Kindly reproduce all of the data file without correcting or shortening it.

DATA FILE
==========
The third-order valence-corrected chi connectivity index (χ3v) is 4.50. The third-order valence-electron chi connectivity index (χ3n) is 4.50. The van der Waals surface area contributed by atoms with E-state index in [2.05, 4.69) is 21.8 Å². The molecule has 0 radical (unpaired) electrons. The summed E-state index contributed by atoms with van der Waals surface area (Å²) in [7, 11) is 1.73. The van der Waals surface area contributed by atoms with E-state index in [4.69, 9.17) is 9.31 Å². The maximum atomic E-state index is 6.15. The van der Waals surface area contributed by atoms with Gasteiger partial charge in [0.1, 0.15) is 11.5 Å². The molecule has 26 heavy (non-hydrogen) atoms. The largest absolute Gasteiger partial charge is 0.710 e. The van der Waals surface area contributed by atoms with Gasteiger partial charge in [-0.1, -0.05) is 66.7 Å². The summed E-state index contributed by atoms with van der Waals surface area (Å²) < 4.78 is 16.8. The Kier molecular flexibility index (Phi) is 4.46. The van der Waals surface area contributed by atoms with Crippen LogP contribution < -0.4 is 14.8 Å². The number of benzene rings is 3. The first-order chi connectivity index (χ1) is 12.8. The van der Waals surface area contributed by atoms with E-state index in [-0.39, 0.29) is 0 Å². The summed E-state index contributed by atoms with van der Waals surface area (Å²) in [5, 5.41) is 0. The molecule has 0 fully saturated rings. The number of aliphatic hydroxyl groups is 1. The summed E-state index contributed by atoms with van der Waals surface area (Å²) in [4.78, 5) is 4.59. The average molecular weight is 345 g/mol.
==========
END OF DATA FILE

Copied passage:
The third-order valence-corrected chi connectivity index (χ3v) is 4.50. The third-order valence-electron chi connectivity index (χ3n) is 4.50. The van der Waals surface area contributed by atoms with E-state index in [2.05, 4.69) is 21.8 Å². The molecule has 0 radical (unpaired) electrons. The summed E-state index contributed by atoms with van der Waals surface area (Å²) in [7, 11) is 1.73. The van der Waals surface area contributed by atoms with E-state index in [4.69, 9.17) is 9.31 Å². The maximum atomic E-state index is 6.15. The van der Waals surface area contributed by atoms with Gasteiger partial charge in [0.1, 0.15) is 11.5 Å². The molecule has 26 heavy (non-hydrogen) atoms. The largest absolute Gasteiger partial charge is 0.710 e. The van der Waals surface area contributed by atoms with Gasteiger partial charge in [-0.1, -0.05) is 66.7 Å². The summed E-state index contributed by atoms with van der Waals surface area (Å²) < 4.78 is 16.8. The Kier molecular flexibility index (Phi) is 4.46. The van der Waals surface area contributed by atoms with Crippen LogP contribution < -0.4 is 14.8 Å². The number of benzene rings is 3. The first-order chi connectivity index (χ1) is 12.8. The van der Waals surface area contributed by atoms with E-state index in [-0.39, 0.29) is 0 Å². The summed E-state index contributed by atoms with van der Waals surface area (Å²) in [5, 5.41) is 0. The molecule has 0 fully saturated rings. The number of aliphatic hydroxyl groups is 1. The summed E-state index contributed by atoms with van der Waals surface area (Å²) in [4.78, 5) is 4.59. The average molecular weight is 345 g/mol.